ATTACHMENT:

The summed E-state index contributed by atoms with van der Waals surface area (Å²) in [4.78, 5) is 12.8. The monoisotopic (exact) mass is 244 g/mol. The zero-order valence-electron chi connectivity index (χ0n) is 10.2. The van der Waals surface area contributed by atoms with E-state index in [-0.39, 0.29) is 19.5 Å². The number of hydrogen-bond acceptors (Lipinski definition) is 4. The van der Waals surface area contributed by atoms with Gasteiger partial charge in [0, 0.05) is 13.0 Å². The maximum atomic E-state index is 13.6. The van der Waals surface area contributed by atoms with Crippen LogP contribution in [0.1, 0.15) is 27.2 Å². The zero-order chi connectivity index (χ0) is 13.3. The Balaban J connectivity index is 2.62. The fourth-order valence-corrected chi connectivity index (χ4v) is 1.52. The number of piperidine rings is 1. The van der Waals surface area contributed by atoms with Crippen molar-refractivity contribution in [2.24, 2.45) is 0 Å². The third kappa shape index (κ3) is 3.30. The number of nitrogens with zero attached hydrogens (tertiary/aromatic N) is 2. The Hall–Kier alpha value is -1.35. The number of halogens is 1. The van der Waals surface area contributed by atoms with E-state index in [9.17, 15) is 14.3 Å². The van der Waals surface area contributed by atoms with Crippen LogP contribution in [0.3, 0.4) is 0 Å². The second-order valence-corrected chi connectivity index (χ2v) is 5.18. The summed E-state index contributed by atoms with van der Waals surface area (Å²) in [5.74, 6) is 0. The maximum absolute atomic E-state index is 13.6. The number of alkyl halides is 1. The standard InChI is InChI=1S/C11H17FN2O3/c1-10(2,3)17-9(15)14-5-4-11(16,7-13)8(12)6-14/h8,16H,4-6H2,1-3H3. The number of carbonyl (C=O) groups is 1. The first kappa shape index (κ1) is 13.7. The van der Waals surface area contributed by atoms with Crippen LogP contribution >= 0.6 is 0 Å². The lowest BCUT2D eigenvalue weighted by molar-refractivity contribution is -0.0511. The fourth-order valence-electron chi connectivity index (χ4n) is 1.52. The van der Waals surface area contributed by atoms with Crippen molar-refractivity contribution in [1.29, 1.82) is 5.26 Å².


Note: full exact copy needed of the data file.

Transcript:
The summed E-state index contributed by atoms with van der Waals surface area (Å²) in [4.78, 5) is 12.8. The monoisotopic (exact) mass is 244 g/mol. The zero-order valence-electron chi connectivity index (χ0n) is 10.2. The van der Waals surface area contributed by atoms with E-state index in [-0.39, 0.29) is 19.5 Å². The number of hydrogen-bond acceptors (Lipinski definition) is 4. The van der Waals surface area contributed by atoms with Gasteiger partial charge in [0, 0.05) is 13.0 Å². The maximum atomic E-state index is 13.6. The van der Waals surface area contributed by atoms with Crippen LogP contribution in [0.1, 0.15) is 27.2 Å². The zero-order chi connectivity index (χ0) is 13.3. The Balaban J connectivity index is 2.62. The fourth-order valence-corrected chi connectivity index (χ4v) is 1.52. The number of piperidine rings is 1. The van der Waals surface area contributed by atoms with Crippen molar-refractivity contribution in [2.24, 2.45) is 0 Å². The third kappa shape index (κ3) is 3.30. The number of nitrogens with zero attached hydrogens (tertiary/aromatic N) is 2. The Hall–Kier alpha value is -1.35. The number of halogens is 1. The van der Waals surface area contributed by atoms with E-state index in [9.17, 15) is 14.3 Å². The van der Waals surface area contributed by atoms with Crippen LogP contribution in [0.3, 0.4) is 0 Å². The second-order valence-corrected chi connectivity index (χ2v) is 5.18. The summed E-state index contributed by atoms with van der Waals surface area (Å²) in [5.74, 6) is 0. The maximum absolute atomic E-state index is 13.6. The number of alkyl halides is 1. The standard InChI is InChI=1S/C11H17FN2O3/c1-10(2,3)17-9(15)14-5-4-11(16,7-13)8(12)6-14/h8,16H,4-6H2,1-3H3. The number of carbonyl (C=O) groups is 1. The first kappa shape index (κ1) is 13.7. The van der Waals surface area contributed by atoms with Crippen LogP contribution >= 0.6 is 0 Å². The lowest BCUT2D eigenvalue weighted by molar-refractivity contribution is -0.0511. The fourth-order valence-electron chi connectivity index (χ4n) is 1.52. The van der Waals surface area contributed by atoms with Crippen molar-refractivity contribution in [1.29, 1.82) is 5.26 Å².